2016 Compost Grant

2016 City-­Wide Community-­Scale Composting Grant


The Manhattan Solid Waste Advisory Board (MSWAB), a citizen advisory board appointed jointly by Manhattan Borough President Gale Brewer and New York City Council members representing districts in Manhattan, announces its 6th Annual Community-­‐Scale Composting Grant to provide funding assistance for community, small-­‐scale organic waste diversion initiatives across the city in 2016.

The SWAB membership consists of individuals from community boards, recycling and carting industries, environmental organizations, property owners, tenant organizations and members of the general public. The MSWAB advises the Manhattan Borough President, City Council and City administration regarding the development, promotion and operation of the city’s recycling program.

Recommendations for the city’s recycling program include methods to encourage greater participation, educate the public and increase waste diversion rates. 
Citizens Committee for New York City works with a wide network of grassroots groups across the five boroughs, supporting resident-­‐led groups working in low-­‐income neighborhoods undertaking projects addressing issues that they identify as important to them. In 2015, we awarded over $1.6 Million in grants and services and provided hundreds of hours of skills-­‐building workshops and project‐planning assistance to 367 resident-­‐led groups. In addition to grants, Citizens Committee provides resources, workshops, and project planning assistance to resident-­‐led groups from across New York City.

The Manhattan SWAB, the Manhattan Borough President’s Office, and the Citizens Committee believe that organic waste diversion is central to the City’s goal of zero waste to landfills by 2030.  We believe that we can reinforce this goal through this grant program in supporting community based groups to compost in their communities, diverting organic waste and in the process reaching members of their community and providing an invaluable education service to familiarize New York City residents with the concepts and benefits of local management of our organic waste.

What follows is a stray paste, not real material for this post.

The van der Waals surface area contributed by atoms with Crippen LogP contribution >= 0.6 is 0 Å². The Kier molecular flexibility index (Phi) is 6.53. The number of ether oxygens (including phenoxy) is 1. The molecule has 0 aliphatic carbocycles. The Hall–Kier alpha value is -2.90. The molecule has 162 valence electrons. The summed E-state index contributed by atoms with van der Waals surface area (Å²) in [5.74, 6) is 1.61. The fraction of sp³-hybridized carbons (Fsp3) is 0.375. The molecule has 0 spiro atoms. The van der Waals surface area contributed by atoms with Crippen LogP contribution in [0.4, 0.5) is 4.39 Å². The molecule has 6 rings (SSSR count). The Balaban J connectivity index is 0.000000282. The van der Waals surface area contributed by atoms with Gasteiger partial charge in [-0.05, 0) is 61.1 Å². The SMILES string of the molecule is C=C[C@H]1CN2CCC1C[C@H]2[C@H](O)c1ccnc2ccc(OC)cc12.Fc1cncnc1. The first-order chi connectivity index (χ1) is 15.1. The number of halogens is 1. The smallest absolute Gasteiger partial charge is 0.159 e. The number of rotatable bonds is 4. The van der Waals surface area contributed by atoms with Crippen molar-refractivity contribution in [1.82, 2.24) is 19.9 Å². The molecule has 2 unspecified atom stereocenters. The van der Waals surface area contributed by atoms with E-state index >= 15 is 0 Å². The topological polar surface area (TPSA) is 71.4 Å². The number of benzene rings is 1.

Since the recycling of organic materials is a natural process, that if properly managed will provide compost, a natural soil amendment, we believe on-­‐site composting systems can deliver many environmental benefits. Compost increases the nutrient content and moisture retention of soil and can also eliminate the need for chemical fertilizers. Diverting compost from landfills prevents the production of methane gas, a potent greenhouse gas, and the formulation of leachate from landfills. Additionally, composting can offer economic benefits. 

Since its inception in 2011 the program has granted over $91,457 to 146 groups to undertake composting projects in their neighborhoods in all five boroughs. 

Send completed proposal no later than March 25, 2016 to sbernards@citizensnyc.org or by mail to:

Citizens Committee for New York City
Attn: Sabine Bernards
77 Water Street, Suite 202  
New York, NY 10005

If you have any questions, please contact Sabine Bernards at 212.822.9578 or sbernards@citizensnyc.org.

All selections will be made solely by the members of the Manhattan Solid Waste Advisory Board (SWAB) and Citizens Committee, and awards will be announced by April 24, 2016. 


  • Provide funding assistance for community, small-­‐scale organic waste diversion initiative in all five boroughs

  • Encourage initiatives that utilize environmentally preferable alternatives to long-­‐distance waste export while also protecting our water bodies from excessive nutrient loading

  • Promote initiatives that generate soil amendments for gardens, parks, street trees, landscaping and/or are marketed as a product

Available Funds: 
Small grants, ranging from $100 to $750 will be available to awardees. 

Eligibility Requirements:

  • Completed proposal submitted by March 25, 2016

  • Community association, community garden, friends of park group, housing development group, nonprofit, school, college/university, hospital, or private business

  • Site(s) for initiative must be located entirely in the five boroughs of New York City

  • Previous compost grantees may apply to expand or continue their past work

  • Group must have permission to start or expand this project in the form of a letter of support or contract

Funds should be used for building/purchasing equipment and tools for a compost system as well as signage or other resources for community outreach.  Funds cannot be used for planning or personnel expenses. Awardees must assume all liability for their projects and execute an agreement governing the project.

Selection Criteria:

  • Completeness of proposal requirements (application)Ability to recreate model in other neighborhoods

  • Ability to recreate model in other neighborhoods

  • Ability to educate target audience about the value of composting

  • Total estimated diversion rate

  • Ability to quantitatively track outcomes of the initiative (roughly measure the amount of food scarps diverted)

  • Ability to financially sustain the initiative/present a cost effective model

  • Ability to realize project, i.e., site permissions, track record of group